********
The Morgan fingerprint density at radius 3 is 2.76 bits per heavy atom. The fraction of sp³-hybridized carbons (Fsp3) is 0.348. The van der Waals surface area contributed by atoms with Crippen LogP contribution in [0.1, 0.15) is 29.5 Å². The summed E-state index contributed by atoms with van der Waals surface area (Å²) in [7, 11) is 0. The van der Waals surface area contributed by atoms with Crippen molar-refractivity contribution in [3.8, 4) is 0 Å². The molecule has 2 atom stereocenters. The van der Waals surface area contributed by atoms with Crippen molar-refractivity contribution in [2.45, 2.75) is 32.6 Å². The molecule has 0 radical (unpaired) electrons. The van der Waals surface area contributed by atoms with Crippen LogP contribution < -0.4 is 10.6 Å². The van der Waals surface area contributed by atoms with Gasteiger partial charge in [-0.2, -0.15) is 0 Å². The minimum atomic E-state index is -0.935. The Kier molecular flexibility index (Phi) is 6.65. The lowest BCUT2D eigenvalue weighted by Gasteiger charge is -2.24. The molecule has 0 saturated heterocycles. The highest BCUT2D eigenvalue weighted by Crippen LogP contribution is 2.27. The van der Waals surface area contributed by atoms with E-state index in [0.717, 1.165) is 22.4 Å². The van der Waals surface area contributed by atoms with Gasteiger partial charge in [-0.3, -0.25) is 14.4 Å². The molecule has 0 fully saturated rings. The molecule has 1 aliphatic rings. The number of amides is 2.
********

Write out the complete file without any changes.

The Morgan fingerprint density at radius 3 is 2.76 bits per heavy atom. The fraction of sp³-hybridized carbons (Fsp3) is 0.348. The van der Waals surface area contributed by atoms with Crippen LogP contribution in [0.1, 0.15) is 29.5 Å². The summed E-state index contributed by atoms with van der Waals surface area (Å²) in [7, 11) is 0. The van der Waals surface area contributed by atoms with Crippen molar-refractivity contribution in [3.8, 4) is 0 Å². The molecule has 2 atom stereocenters. The van der Waals surface area contributed by atoms with Crippen molar-refractivity contribution in [2.45, 2.75) is 32.6 Å². The molecule has 0 radical (unpaired) electrons. The van der Waals surface area contributed by atoms with Crippen LogP contribution < -0.4 is 10.6 Å². The van der Waals surface area contributed by atoms with Gasteiger partial charge in [-0.2, -0.15) is 0 Å². The minimum atomic E-state index is -0.935. The Kier molecular flexibility index (Phi) is 6.65. The lowest BCUT2D eigenvalue weighted by Gasteiger charge is -2.24. The molecule has 0 saturated heterocycles. The highest BCUT2D eigenvalue weighted by Crippen LogP contribution is 2.27. The van der Waals surface area contributed by atoms with E-state index in [0.717, 1.165) is 22.4 Å². The van der Waals surface area contributed by atoms with Gasteiger partial charge in [-0.3, -0.25) is 14.4 Å². The molecule has 0 fully saturated rings. The molecule has 1 aliphatic rings. The number of amides is 2.